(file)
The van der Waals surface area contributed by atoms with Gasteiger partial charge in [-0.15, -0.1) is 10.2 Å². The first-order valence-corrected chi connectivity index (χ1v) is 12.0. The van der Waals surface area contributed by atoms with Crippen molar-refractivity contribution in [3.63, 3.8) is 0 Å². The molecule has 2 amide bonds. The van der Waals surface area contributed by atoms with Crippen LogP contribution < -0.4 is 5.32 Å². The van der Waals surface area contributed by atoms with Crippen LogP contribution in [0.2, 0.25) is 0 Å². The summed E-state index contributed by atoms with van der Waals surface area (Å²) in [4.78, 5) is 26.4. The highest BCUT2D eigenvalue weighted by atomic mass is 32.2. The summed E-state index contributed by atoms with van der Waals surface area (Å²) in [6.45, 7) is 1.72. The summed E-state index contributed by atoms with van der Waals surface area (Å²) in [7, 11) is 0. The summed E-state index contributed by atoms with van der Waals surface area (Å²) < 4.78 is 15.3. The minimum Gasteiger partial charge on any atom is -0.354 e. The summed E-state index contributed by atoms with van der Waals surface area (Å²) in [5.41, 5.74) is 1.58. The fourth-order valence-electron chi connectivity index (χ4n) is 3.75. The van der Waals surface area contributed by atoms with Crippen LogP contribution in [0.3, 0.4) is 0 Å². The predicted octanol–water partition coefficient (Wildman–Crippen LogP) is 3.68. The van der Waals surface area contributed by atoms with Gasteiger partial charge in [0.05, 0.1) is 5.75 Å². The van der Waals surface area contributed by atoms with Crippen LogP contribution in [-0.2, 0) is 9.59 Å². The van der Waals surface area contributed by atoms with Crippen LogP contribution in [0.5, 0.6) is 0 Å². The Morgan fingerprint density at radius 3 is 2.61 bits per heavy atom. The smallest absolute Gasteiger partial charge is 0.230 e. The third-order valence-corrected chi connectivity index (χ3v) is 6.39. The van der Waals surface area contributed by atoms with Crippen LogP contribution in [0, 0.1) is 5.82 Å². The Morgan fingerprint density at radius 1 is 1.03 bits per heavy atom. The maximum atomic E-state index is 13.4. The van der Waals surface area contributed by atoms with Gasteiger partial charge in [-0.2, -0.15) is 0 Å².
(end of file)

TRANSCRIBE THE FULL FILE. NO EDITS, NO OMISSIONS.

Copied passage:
The van der Waals surface area contributed by atoms with Gasteiger partial charge in [-0.15, -0.1) is 10.2 Å². The first-order valence-corrected chi connectivity index (χ1v) is 12.0. The van der Waals surface area contributed by atoms with Crippen molar-refractivity contribution in [3.63, 3.8) is 0 Å². The molecule has 2 amide bonds. The van der Waals surface area contributed by atoms with Crippen LogP contribution < -0.4 is 5.32 Å². The van der Waals surface area contributed by atoms with Crippen LogP contribution in [0.2, 0.25) is 0 Å². The summed E-state index contributed by atoms with van der Waals surface area (Å²) in [4.78, 5) is 26.4. The highest BCUT2D eigenvalue weighted by atomic mass is 32.2. The summed E-state index contributed by atoms with van der Waals surface area (Å²) in [6.45, 7) is 1.72. The summed E-state index contributed by atoms with van der Waals surface area (Å²) in [7, 11) is 0. The summed E-state index contributed by atoms with van der Waals surface area (Å²) < 4.78 is 15.3. The minimum Gasteiger partial charge on any atom is -0.354 e. The summed E-state index contributed by atoms with van der Waals surface area (Å²) in [5.41, 5.74) is 1.58. The fourth-order valence-electron chi connectivity index (χ4n) is 3.75. The van der Waals surface area contributed by atoms with Crippen LogP contribution in [0.3, 0.4) is 0 Å². The predicted octanol–water partition coefficient (Wildman–Crippen LogP) is 3.68. The van der Waals surface area contributed by atoms with Gasteiger partial charge in [0.05, 0.1) is 5.75 Å². The van der Waals surface area contributed by atoms with Crippen LogP contribution in [-0.2, 0) is 9.59 Å². The van der Waals surface area contributed by atoms with Crippen LogP contribution in [0.5, 0.6) is 0 Å². The Morgan fingerprint density at radius 3 is 2.61 bits per heavy atom. The smallest absolute Gasteiger partial charge is 0.230 e. The third-order valence-corrected chi connectivity index (χ3v) is 6.39. The van der Waals surface area contributed by atoms with Crippen LogP contribution in [0, 0.1) is 5.82 Å². The Morgan fingerprint density at radius 1 is 1.03 bits per heavy atom. The maximum atomic E-state index is 13.4. The van der Waals surface area contributed by atoms with Gasteiger partial charge in [-0.2, -0.15) is 0 Å².